Using Plats.net for Maryland Court Records

Plats.net is a land record site of the Maryland State Archives. It contains surveys for all land records, especially for early patents.

Would you think about using this site to search for online court records? Well, you should. This site contains miscellaneous court records for Allegany, Frederick, Carroll, Harford, Queen Anne’s, St. Mary’s, Somerset and Washington counties.

How To Use the Site

To access these records, click here or got to www.plats.net.

Home Page of Plats.net

Home Page of Plats.net

As the image shows, you are now on the home page of plats.net. The site may prompt for a user name and password. If so, use the following:

User name:   plato   Password:     plato#

To walkthrough an example, select “Carroll County”.

On the Carroll County Circuit Court page, select “Carroll County Miscellaneous Court Records”.

Now select one of the choices below:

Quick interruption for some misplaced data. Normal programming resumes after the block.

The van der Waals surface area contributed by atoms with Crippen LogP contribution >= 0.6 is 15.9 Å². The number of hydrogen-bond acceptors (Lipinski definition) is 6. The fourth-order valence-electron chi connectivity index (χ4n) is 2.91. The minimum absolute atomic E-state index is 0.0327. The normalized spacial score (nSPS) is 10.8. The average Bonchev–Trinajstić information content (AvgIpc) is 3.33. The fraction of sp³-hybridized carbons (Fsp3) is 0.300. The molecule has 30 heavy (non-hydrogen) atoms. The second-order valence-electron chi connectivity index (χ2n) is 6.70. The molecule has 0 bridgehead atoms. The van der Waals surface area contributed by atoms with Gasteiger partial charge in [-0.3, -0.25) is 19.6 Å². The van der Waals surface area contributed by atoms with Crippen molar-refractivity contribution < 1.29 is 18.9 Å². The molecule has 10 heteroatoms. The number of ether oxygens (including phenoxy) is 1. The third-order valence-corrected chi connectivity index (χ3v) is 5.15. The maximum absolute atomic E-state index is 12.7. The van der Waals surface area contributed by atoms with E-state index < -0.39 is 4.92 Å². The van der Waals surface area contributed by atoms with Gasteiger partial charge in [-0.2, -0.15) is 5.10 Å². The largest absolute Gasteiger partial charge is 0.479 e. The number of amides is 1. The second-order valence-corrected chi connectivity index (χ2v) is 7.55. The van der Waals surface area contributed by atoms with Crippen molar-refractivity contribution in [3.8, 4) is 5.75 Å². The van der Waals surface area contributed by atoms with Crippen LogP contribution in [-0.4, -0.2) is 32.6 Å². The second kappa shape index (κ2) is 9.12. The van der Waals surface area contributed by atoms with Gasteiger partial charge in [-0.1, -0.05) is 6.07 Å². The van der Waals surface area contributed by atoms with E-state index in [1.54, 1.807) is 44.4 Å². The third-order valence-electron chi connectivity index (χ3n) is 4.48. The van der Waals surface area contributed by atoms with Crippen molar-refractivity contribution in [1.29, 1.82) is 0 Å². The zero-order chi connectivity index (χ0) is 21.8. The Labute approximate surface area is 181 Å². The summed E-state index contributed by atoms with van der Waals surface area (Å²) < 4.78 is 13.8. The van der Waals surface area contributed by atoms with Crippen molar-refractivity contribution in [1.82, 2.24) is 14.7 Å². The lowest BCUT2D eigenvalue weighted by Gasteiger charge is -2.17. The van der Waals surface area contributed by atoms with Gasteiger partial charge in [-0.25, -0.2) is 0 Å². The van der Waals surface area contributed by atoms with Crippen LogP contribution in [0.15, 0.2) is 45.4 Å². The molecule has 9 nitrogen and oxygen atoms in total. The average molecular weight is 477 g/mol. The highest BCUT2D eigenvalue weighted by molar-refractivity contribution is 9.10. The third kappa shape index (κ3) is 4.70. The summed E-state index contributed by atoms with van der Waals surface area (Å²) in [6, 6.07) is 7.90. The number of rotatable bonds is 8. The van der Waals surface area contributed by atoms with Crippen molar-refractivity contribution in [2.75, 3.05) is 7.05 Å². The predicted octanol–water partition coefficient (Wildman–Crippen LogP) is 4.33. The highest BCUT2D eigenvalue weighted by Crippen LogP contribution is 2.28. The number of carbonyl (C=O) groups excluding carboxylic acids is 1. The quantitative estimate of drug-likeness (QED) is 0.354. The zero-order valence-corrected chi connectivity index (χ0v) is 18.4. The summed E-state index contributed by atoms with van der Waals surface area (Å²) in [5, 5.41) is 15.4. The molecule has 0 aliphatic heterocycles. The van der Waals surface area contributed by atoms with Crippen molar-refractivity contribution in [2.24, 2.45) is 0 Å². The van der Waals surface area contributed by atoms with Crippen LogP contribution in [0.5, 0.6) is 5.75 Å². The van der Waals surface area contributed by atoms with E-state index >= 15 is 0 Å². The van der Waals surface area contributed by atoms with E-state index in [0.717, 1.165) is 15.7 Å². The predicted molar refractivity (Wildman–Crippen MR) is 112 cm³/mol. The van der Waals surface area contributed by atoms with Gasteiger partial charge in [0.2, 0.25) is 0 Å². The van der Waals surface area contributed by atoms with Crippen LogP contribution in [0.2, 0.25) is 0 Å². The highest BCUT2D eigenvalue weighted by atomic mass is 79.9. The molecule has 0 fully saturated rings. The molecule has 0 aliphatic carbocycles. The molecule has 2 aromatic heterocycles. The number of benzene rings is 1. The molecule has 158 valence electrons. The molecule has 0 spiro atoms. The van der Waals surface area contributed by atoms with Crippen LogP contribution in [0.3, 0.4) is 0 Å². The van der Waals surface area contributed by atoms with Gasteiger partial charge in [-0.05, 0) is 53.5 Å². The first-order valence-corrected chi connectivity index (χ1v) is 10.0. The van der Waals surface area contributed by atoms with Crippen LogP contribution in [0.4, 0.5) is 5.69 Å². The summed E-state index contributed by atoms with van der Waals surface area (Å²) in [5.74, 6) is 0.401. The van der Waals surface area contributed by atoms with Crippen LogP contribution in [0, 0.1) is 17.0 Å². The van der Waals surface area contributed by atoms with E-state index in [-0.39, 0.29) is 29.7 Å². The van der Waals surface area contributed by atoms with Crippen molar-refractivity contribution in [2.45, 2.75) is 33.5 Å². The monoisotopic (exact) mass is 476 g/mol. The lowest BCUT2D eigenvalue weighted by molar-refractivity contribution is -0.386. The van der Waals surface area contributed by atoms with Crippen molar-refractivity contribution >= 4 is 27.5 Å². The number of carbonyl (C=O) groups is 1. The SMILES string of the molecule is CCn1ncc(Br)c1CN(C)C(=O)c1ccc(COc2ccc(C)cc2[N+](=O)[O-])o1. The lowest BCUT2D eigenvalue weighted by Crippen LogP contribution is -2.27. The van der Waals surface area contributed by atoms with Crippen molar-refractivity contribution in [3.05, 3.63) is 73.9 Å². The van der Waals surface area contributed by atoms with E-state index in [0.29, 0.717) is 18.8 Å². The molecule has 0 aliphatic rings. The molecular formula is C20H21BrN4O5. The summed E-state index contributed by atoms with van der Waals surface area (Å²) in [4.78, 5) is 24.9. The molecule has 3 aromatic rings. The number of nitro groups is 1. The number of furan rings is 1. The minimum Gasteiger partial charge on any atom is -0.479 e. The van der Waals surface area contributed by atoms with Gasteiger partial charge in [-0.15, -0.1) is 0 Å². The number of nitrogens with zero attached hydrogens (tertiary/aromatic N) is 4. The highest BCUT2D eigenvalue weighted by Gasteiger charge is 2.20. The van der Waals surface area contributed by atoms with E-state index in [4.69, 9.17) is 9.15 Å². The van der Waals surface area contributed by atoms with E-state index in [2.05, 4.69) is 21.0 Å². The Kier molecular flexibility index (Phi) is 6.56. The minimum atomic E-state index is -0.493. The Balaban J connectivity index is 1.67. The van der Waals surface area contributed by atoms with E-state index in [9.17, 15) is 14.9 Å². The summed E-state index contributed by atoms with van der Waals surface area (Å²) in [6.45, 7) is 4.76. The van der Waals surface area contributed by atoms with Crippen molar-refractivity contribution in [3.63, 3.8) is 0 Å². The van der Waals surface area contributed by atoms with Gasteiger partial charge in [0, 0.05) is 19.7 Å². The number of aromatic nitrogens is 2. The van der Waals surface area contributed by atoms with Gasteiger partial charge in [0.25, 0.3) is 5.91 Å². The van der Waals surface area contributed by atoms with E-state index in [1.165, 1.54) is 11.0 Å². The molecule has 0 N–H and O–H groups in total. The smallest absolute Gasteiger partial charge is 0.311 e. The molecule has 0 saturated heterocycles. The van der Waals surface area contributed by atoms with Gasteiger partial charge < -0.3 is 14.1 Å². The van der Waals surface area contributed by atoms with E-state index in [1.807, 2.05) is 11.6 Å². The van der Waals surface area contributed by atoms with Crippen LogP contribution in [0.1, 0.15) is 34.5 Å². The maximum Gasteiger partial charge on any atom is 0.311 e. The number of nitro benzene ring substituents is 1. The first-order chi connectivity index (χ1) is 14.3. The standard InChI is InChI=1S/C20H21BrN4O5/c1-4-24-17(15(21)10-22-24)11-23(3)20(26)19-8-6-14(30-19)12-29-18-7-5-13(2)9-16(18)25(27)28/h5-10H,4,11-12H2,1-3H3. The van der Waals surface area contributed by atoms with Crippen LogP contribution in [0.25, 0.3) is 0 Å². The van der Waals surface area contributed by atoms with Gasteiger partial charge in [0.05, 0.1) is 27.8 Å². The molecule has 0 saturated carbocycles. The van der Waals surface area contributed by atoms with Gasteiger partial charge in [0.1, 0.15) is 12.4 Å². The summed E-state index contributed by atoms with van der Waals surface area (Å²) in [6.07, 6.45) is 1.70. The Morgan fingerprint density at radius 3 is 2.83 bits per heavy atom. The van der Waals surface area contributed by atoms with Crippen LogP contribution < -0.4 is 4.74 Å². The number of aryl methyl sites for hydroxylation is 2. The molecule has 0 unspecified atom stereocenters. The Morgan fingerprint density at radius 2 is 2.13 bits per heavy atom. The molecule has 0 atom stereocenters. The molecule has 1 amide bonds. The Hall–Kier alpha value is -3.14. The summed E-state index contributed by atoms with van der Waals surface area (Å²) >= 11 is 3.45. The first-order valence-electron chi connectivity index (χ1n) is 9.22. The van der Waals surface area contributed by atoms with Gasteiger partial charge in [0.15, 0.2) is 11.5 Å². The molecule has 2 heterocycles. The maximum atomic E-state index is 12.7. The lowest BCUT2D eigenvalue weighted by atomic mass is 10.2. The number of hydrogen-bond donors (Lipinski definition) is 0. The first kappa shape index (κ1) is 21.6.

• Equity Record, 1837-1851, CM1360 (Court)
  • Equity Record, 1851-1983, CM277 (Circuit)

You will be taken to a page in the Maryland State Archives Guide to Government Records and you will see a list of records in a table. Select the book you wish to view and click on the word Link in the Link column. These books are large and it loads the entire book before you can view it. Book 1 (1837) is 401.54MB and took 6 minutes to load on my fast computer. The indices are in the front of the book just like the paper version. If you are going to use the book frequently, I suggest saving it to your own hard drive or a flash drive, where it will load much faster. Most of the other counties links will work in a similar fashion.

Lists by County of Available Court Records on Plats.net

Allegany county’s miscellaneous records list the following Circuit Court records:

  • Abstracts of Release, 1949-1970, CM51
  • Charter Record, 1969-1971, CM56
  • Chattel Records, 1969-1971, CM57
  • Conditional Contracts of Sale, 1951-1952, CM 58
  • Divorce Decrees, 1970-1971, CM 59
  • Judgment Record, 1965-1971, CM68
  • Marriage Licenses, 1851-1865, CM71
  • Marriage Record, 1865-1914, CM72
  • Mechanics Lien Record, 1971, CM74
  • Miscellaneous Record, 1970-1971, CM75